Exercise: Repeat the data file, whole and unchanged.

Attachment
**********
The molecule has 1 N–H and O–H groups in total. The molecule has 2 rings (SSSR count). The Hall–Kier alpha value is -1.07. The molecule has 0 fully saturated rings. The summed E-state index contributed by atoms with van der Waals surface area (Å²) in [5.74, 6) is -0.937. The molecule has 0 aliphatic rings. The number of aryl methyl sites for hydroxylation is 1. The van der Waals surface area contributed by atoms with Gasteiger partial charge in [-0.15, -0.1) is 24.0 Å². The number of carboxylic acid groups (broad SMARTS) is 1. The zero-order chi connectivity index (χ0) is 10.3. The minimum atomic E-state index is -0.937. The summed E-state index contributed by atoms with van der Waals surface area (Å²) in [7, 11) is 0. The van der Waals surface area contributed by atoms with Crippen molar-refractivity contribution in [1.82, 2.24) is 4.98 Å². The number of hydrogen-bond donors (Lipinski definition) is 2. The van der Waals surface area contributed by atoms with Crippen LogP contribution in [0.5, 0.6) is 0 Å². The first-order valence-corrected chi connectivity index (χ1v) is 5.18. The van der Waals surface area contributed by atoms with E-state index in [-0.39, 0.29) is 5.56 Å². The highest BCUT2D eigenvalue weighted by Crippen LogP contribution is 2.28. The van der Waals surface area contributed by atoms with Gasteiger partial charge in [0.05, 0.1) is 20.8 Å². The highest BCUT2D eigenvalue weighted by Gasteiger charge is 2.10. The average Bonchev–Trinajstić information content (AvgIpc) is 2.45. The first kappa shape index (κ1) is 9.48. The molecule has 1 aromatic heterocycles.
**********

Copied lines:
The molecule has 1 N–H and O–H groups in total. The molecule has 2 rings (SSSR count). The Hall–Kier alpha value is -1.07. The molecule has 0 fully saturated rings. The summed E-state index contributed by atoms with van der Waals surface area (Å²) in [5.74, 6) is -0.937. The molecule has 0 aliphatic rings. The number of aryl methyl sites for hydroxylation is 1. The van der Waals surface area contributed by atoms with Gasteiger partial charge in [-0.15, -0.1) is 24.0 Å². The number of carboxylic acid groups (broad SMARTS) is 1. The zero-order chi connectivity index (χ0) is 10.3. The minimum atomic E-state index is -0.937. The summed E-state index contributed by atoms with van der Waals surface area (Å²) in [7, 11) is 0. The van der Waals surface area contributed by atoms with Crippen molar-refractivity contribution in [1.82, 2.24) is 4.98 Å². The number of hydrogen-bond donors (Lipinski definition) is 2. The van der Waals surface area contributed by atoms with Crippen LogP contribution in [0.5, 0.6) is 0 Å². The first-order valence-corrected chi connectivity index (χ1v) is 5.18. The van der Waals surface area contributed by atoms with E-state index in [-0.39, 0.29) is 5.56 Å². The highest BCUT2D eigenvalue weighted by Crippen LogP contribution is 2.28. The van der Waals surface area contributed by atoms with Gasteiger partial charge in [0.05, 0.1) is 20.8 Å². The highest BCUT2D eigenvalue weighted by Gasteiger charge is 2.10. The average Bonchev–Trinajstić information content (AvgIpc) is 2.45. The first kappa shape index (κ1) is 9.48. The molecule has 1 aromatic heterocycles.